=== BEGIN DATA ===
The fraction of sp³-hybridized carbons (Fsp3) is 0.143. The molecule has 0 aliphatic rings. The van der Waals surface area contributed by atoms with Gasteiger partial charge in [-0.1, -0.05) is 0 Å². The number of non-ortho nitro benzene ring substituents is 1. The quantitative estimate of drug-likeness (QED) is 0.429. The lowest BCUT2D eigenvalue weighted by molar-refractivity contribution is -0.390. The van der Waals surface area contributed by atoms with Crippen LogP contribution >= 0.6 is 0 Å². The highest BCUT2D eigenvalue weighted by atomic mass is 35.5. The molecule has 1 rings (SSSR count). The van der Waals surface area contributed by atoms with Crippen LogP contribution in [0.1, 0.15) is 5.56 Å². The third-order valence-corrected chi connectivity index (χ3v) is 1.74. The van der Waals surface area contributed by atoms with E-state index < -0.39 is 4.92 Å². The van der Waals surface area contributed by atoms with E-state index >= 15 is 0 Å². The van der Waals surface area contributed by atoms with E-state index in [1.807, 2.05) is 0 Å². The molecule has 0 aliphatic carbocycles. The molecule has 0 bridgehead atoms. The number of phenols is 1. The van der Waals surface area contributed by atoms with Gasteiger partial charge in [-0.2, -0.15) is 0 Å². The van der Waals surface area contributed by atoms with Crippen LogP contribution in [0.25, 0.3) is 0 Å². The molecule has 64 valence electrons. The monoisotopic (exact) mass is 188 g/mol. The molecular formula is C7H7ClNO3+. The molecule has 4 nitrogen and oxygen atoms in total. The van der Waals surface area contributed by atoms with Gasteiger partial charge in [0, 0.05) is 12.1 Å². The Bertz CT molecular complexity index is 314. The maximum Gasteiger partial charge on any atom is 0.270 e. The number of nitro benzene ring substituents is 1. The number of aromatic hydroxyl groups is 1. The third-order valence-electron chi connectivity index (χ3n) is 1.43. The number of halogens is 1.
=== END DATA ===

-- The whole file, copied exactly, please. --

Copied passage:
The fraction of sp³-hybridized carbons (Fsp3) is 0.143. The molecule has 0 aliphatic rings. The van der Waals surface area contributed by atoms with Gasteiger partial charge in [-0.1, -0.05) is 0 Å². The number of non-ortho nitro benzene ring substituents is 1. The quantitative estimate of drug-likeness (QED) is 0.429. The lowest BCUT2D eigenvalue weighted by molar-refractivity contribution is -0.390. The van der Waals surface area contributed by atoms with Crippen LogP contribution >= 0.6 is 0 Å². The highest BCUT2D eigenvalue weighted by atomic mass is 35.5. The molecule has 1 rings (SSSR count). The van der Waals surface area contributed by atoms with Crippen LogP contribution in [0.1, 0.15) is 5.56 Å². The third-order valence-corrected chi connectivity index (χ3v) is 1.74. The van der Waals surface area contributed by atoms with E-state index < -0.39 is 4.92 Å². The van der Waals surface area contributed by atoms with E-state index >= 15 is 0 Å². The van der Waals surface area contributed by atoms with E-state index in [1.807, 2.05) is 0 Å². The molecule has 0 aliphatic carbocycles. The molecule has 0 bridgehead atoms. The number of phenols is 1. The van der Waals surface area contributed by atoms with Gasteiger partial charge in [-0.2, -0.15) is 0 Å². The van der Waals surface area contributed by atoms with Crippen LogP contribution in [0.25, 0.3) is 0 Å². The molecule has 64 valence electrons. The monoisotopic (exact) mass is 188 g/mol. The molecular formula is C7H7ClNO3+. The molecule has 4 nitrogen and oxygen atoms in total. The van der Waals surface area contributed by atoms with Gasteiger partial charge in [0, 0.05) is 12.1 Å². The Bertz CT molecular complexity index is 314. The maximum Gasteiger partial charge on any atom is 0.270 e. The number of nitro benzene ring substituents is 1. The number of aromatic hydroxyl groups is 1. The third-order valence-electron chi connectivity index (χ3n) is 1.43. The number of halogens is 1.